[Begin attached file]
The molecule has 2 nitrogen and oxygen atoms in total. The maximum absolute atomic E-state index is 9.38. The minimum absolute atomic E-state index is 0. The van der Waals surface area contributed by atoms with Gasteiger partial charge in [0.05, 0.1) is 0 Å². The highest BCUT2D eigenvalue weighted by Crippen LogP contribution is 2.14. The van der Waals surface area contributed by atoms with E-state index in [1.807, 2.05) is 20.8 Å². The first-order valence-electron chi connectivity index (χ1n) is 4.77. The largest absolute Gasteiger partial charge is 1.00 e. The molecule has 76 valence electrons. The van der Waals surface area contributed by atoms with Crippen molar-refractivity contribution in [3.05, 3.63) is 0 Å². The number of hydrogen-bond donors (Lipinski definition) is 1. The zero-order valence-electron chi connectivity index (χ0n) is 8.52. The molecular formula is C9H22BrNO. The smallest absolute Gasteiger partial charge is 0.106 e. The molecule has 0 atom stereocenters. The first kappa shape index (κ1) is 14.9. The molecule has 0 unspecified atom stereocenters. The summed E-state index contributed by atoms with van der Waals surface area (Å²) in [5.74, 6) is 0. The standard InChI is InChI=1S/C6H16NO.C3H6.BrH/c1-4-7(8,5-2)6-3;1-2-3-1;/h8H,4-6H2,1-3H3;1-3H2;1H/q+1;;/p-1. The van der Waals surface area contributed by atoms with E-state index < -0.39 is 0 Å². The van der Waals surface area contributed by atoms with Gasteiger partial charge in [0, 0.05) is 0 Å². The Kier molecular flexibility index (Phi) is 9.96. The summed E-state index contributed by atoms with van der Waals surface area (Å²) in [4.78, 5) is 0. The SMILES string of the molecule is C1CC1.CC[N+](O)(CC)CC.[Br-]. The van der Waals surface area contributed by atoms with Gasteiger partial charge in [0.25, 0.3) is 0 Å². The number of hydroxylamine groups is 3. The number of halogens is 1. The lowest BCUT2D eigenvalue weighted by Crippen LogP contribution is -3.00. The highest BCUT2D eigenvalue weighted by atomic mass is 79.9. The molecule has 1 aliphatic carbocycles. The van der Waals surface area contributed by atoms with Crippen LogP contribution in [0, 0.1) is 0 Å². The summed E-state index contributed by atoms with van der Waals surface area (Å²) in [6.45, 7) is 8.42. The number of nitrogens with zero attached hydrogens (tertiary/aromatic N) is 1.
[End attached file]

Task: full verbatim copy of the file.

The molecule has 2 nitrogen and oxygen atoms in total. The maximum absolute atomic E-state index is 9.38. The minimum absolute atomic E-state index is 0. The van der Waals surface area contributed by atoms with Gasteiger partial charge in [0.05, 0.1) is 0 Å². The highest BCUT2D eigenvalue weighted by Crippen LogP contribution is 2.14. The van der Waals surface area contributed by atoms with E-state index in [1.807, 2.05) is 20.8 Å². The first-order valence-electron chi connectivity index (χ1n) is 4.77. The largest absolute Gasteiger partial charge is 1.00 e. The molecule has 76 valence electrons. The van der Waals surface area contributed by atoms with Crippen molar-refractivity contribution in [3.05, 3.63) is 0 Å². The number of hydrogen-bond donors (Lipinski definition) is 1. The zero-order valence-electron chi connectivity index (χ0n) is 8.52. The molecular formula is C9H22BrNO. The smallest absolute Gasteiger partial charge is 0.106 e. The molecule has 0 atom stereocenters. The first kappa shape index (κ1) is 14.9. The molecule has 0 unspecified atom stereocenters. The summed E-state index contributed by atoms with van der Waals surface area (Å²) in [5.74, 6) is 0. The standard InChI is InChI=1S/C6H16NO.C3H6.BrH/c1-4-7(8,5-2)6-3;1-2-3-1;/h8H,4-6H2,1-3H3;1-3H2;1H/q+1;;/p-1. The van der Waals surface area contributed by atoms with E-state index < -0.39 is 0 Å². The van der Waals surface area contributed by atoms with Gasteiger partial charge in [0, 0.05) is 0 Å². The Kier molecular flexibility index (Phi) is 9.96. The summed E-state index contributed by atoms with van der Waals surface area (Å²) in [4.78, 5) is 0. The SMILES string of the molecule is C1CC1.CC[N+](O)(CC)CC.[Br-]. The van der Waals surface area contributed by atoms with Gasteiger partial charge in [0.25, 0.3) is 0 Å². The number of hydroxylamine groups is 3. The number of halogens is 1. The lowest BCUT2D eigenvalue weighted by Crippen LogP contribution is -3.00. The highest BCUT2D eigenvalue weighted by atomic mass is 79.9. The molecule has 1 aliphatic carbocycles. The van der Waals surface area contributed by atoms with Crippen LogP contribution in [0, 0.1) is 0 Å². The summed E-state index contributed by atoms with van der Waals surface area (Å²) in [6.45, 7) is 8.42. The number of nitrogens with zero attached hydrogens (tertiary/aromatic N) is 1.